SLP (C) No. 2177/2022 IV-A
HS Deekshit Vs Metropoli Overseas Limited
Date of Order:
Petitioners- H.S Deekshit & Anr
Respondents- M/s Metropoli Overseas Ltd & Ors
The challenge in the present appeal is to an order passed by the High Court of Karnataka whereby the revision petition filed by defendant No.3 was allowed and plaint rejected in terms of Order 7 Rule 11 (a) and (b) of the Code of Civil Procedure, 1908. The Court granted leave for the same.
- Order VII Rule 11 (a) and (b) of CPC – This provision deals with the rejection of a plaint and sets the conditions for the same.
a) where it does not disclose a cause of action;
(b) where the relief claimed is undervalued, and the plaintiff, on being required by the court to correct the valuation within a time to be fixed by the court, fails to do so
- The petitioner had approached the Karnataka High Court seeking to set aside the order passed by the Additional Senior Civil Judge at Nelamangala. The plaint had been filed seeking reliefs towards passing the judgement and decree of partition directing the defendants to effect partition out of the suit schedule property by meets and bounds with the separate possession to the extent of 1/3rd share each plaintiff, in all to the extent of 2/3rd share together out of the suit schedule property by meets and bounds.
- It was also requested to pass the judgment and decree of declaration to declare the documents such as the Agreement of Sale, the General Power of Attorney, and the sale deeds to be not binding upon the shares of the plaintiffs.
- The plaintiff contented that details of the respondent no.3 were not accurate and the defendants 1 and 2 were not parties to the sale. The plaintiffs being sons of defendant no.1 were entitled to the share as said in the suit.
- The trial court had dismissed the application and hence the revision petition was filed at the Karnataka High Court. The learned counsel appearing on behalf of the original plaintiff submitted that the question of limitation is a mixed question of law and facts and for which the evidence is required to be led by the parties and therefore both, the High Court as well as the learned trial court, rightly refused to reject the plaint at the threshold and in exercise of powers under Order 7 Rule 11 CPC.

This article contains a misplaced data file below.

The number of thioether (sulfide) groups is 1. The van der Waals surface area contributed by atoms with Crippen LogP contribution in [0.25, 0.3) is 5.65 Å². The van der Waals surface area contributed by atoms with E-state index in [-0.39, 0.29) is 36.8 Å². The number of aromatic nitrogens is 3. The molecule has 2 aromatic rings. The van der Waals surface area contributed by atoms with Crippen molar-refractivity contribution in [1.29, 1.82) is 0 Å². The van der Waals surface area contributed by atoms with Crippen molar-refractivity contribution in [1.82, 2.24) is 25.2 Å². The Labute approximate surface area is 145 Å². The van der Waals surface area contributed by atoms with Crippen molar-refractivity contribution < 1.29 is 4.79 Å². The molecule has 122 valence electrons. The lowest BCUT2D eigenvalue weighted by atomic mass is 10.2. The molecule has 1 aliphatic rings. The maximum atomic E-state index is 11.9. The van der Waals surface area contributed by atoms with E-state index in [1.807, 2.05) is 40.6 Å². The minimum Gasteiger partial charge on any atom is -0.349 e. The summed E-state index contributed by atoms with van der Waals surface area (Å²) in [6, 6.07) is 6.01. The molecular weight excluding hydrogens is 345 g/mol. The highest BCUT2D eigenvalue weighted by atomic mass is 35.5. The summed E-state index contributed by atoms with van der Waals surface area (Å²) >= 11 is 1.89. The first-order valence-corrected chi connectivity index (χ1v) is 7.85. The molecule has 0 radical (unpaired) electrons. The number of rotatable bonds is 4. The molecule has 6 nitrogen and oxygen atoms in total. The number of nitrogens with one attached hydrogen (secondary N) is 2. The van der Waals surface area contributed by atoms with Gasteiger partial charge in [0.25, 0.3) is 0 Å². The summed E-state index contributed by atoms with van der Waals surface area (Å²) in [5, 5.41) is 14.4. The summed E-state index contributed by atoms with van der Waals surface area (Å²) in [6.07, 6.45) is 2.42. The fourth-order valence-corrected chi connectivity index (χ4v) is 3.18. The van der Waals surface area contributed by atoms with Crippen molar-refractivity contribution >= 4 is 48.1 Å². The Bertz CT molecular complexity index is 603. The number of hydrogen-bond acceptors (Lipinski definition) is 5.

- The Karnataka High Court rejected the plaint in terms of Order 7 Rule 11(a) and (b) of the Code.
- The dispute raised was a question of fact as to whether the Agreement to Sale, the GPA and the sale deeds were fabricated and forged and whether it alone can be held as ground for rejection of the plaint.
ARGUMENTS ADVANCED BY THE PETITIONER
- The plaintiffs were pleading against an order by the High Court of Karnataka, which dismissed the plaint in accordance with Order 7 Rule 11(a) and (b) of the Code while granting the defendant's revision plea. The plaintiff claimed that the sale deeds were signed using a forged General Power of Attorney. It was alleged that this was done with the intention of wrongful gain of the suit property in mind.
- It was also stated that the signatures on the Registered Agreement of Sale were not of the defendants. The mandatory thumb impression of defendants 1 and 2 of the registered document, which was mandatory.
- It was further pleaded that the sale deeds were executed based upon this GPA.
- The Court while allowing the appeal observed that, while considering an application under Order 7 Rule 11 of the Code the averments in the plaint alone are to be examined and no other extraneous factor can be taken into consideration.
- The question which was raised as to whether the submitted documents were forged is to be decided based upon the evidence led by the parties.
- It was found that the forgery pleaded cannot be ground for rejection of the plaint. Thus, the order passed by the High Court was set aside and the suit was restored to its original number.
- The suit was to be decided upon in accordance with the law, hearing both facts from parties.
Dismissing false, unreasonable, and improper plaints right away will save the time and resources of the judiciary. It also saves poor and innocent defendants from tiring legal struggles. However, no other factor other than the averments in the plaint can be held as a ground for such rejection. In this case, the apex court held that, mere allegation of forgery of the documents could not be considered as the sole reason for rejection of the plaint by the High Court.
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